I sent my first short screenplay off to a competition, but alas, I didn’t even make the top 10%. After crying into my glass of water, okay, I didn’t really cry, but I might have whined a bit and said f*** a few dozen times, I decided I would share it with the world anyway, because all writers really want, (other than bestsellerdom) is for people to read their work and enjoy it.

Unfortunately I can’t share this screenplay on the big screen, but here it is on a little one. You’ll have to read it rather than watch it, but you can’t have everything ;).

An Awakening was adapted from a short story in Dark Spaces. It is the story of a woman faced with a life-and-death decision, but she hesitates. If your partner was about to die, would you save them, or would you rather go on alone?

For those who like to read screenplays, here it is. I think it would make an awesome music film clip as you don’t really need the words to convey the story. Enjoy watching it in your own mind :).

1     EXT SUBURBAN BACK GARDEN—MORNING             1

The sun is shining on an impressive, brick home and landscaped back garden. GRAHAM (70), slender and dressed in a check shirt with the sleeves rolled up, is on his knees on the grass, digging a hole for a small plant in the garden bed while MARIAN (69), dressed immaculately, cuts roses with secateurs. GRAHAM straightens and looks at MARIAN.

GRAHAM

Only three weeks, Love, and we’ll be sailing into the sunset. I’m really looking forward to our Fiji cruise.

MARIAN

Me too. It’ll be nice to spend a relaxing two weeks together, away from the housework and grandkids. It’s been awhile since we’ve been on holidays, just the two of us.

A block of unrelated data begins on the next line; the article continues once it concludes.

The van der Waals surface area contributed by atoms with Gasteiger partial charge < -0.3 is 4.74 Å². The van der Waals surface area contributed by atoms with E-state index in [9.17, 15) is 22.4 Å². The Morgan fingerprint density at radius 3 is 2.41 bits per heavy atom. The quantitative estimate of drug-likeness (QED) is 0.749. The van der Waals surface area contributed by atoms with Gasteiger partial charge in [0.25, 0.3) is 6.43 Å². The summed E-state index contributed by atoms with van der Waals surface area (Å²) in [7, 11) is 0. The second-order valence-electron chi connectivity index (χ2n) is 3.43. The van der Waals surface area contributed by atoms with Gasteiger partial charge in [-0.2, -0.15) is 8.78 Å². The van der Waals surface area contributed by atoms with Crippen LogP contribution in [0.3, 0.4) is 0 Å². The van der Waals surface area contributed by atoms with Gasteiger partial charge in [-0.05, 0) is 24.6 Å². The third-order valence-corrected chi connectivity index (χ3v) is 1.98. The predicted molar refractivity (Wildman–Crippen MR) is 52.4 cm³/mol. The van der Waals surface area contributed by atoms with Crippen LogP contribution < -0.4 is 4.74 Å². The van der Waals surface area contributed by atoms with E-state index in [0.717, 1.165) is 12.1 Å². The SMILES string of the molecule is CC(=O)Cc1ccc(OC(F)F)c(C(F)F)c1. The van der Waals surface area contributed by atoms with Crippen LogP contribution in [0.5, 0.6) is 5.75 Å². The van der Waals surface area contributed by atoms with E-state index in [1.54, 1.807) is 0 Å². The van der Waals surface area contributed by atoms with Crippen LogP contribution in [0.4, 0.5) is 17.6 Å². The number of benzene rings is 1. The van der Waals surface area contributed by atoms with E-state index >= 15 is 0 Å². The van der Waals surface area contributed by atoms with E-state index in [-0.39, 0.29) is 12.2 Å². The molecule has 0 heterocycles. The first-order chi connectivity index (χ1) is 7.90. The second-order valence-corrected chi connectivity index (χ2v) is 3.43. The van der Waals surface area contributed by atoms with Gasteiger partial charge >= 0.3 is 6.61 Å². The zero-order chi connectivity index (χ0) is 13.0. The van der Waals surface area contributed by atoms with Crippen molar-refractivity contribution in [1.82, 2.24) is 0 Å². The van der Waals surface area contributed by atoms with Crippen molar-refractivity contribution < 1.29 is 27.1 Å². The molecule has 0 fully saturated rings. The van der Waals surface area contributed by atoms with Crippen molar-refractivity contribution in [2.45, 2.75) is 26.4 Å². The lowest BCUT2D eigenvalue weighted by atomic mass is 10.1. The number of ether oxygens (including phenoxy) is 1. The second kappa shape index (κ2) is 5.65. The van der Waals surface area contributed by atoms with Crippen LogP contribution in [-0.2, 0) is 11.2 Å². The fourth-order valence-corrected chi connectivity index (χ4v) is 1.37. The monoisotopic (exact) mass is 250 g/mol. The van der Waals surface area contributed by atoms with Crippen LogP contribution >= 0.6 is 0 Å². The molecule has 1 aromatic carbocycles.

MARIAN smiles at her husband.

GRAHAM

So, it’s your birthday when we’re away. What would you like?

MARIAN scowls at GRAHAM

MARIAN

           Nothing. Don’t bother.

GRAHAM reaches out and holds her hand.

GRAHAM

Don’t be like that. I want to get you something. Come on, Love, what would you like?

MARIAN snatches her hand away.

MARIAN

If it’s so important, why did you forget my birthday last year? I don’t want anything. Just forget it.

GRAHAM grunts, falls back to sit on the grass, drops the trowel, grabs his chest and grimaces. MARIAN looks at him, rolls her eyes then turns back to her roses.

GRAHAM

(In a strained voice) I think I’m having a heart attack.

MARIAN

How convenient. You’ll do anything to avoid an argument.

GRAHAM collapses the rest of the way to the ground, and MARIAN turns to look at him. She hesitates then rushes to kneel by his side. She taps at his cheek with her fingers.

MARIAN

           Graham. Graham, are you all right?

Graham doesn’t respond. Marian leans over him to listen to his breathing. He is not breathing. She sits up, looks towards the house, looks back at GRAHAM, and then stares into the distance.

2     FLASHBACK MARIAN – INT CHURCH—DAY            2

A young and smiling GRAHAM and MARIAN, dressed in their wedding clothes, stand at the front of the church holding hands and facing each other. We can see the priest, standing with the bible open, through the gap between them. The pews are filled with well-dressed guests. GRAHAM slides a wedding ring on MARIAN’S finger.

PRIEST

           You may kiss the bride.